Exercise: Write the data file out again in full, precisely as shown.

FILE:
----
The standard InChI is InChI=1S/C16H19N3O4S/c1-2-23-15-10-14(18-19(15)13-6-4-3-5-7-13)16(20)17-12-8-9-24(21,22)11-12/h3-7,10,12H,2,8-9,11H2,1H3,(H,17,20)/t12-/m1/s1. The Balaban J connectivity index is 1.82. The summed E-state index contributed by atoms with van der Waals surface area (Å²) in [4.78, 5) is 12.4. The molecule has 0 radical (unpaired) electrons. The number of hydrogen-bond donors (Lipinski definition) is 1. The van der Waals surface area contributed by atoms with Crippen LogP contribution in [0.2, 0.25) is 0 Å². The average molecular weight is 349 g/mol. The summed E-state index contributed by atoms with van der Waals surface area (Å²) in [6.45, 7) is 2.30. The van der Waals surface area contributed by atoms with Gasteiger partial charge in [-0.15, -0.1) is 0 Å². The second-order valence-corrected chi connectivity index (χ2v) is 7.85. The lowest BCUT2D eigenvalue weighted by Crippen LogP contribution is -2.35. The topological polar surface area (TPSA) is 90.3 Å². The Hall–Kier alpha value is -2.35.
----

The standard InChI is InChI=1S/C16H19N3O4S/c1-2-23-15-10-14(18-19(15)13-6-4-3-5-7-13)16(20)17-12-8-9-24(21,22)11-12/h3-7,10,12H,2,8-9,11H2,1H3,(H,17,20)/t12-/m1/s1. The Balaban J connectivity index is 1.82. The summed E-state index contributed by atoms with van der Waals surface area (Å²) in [4.78, 5) is 12.4. The molecule has 0 radical (unpaired) electrons. The number of hydrogen-bond donors (Lipinski definition) is 1. The van der Waals surface area contributed by atoms with Crippen LogP contribution in [0.2, 0.25) is 0 Å². The average molecular weight is 349 g/mol. The summed E-state index contributed by atoms with van der Waals surface area (Å²) in [6.45, 7) is 2.30. The van der Waals surface area contributed by atoms with Gasteiger partial charge in [-0.15, -0.1) is 0 Å². The second-order valence-corrected chi connectivity index (χ2v) is 7.85. The lowest BCUT2D eigenvalue weighted by Crippen LogP contribution is -2.35. The topological polar surface area (TPSA) is 90.3 Å². The Hall–Kier alpha value is -2.35.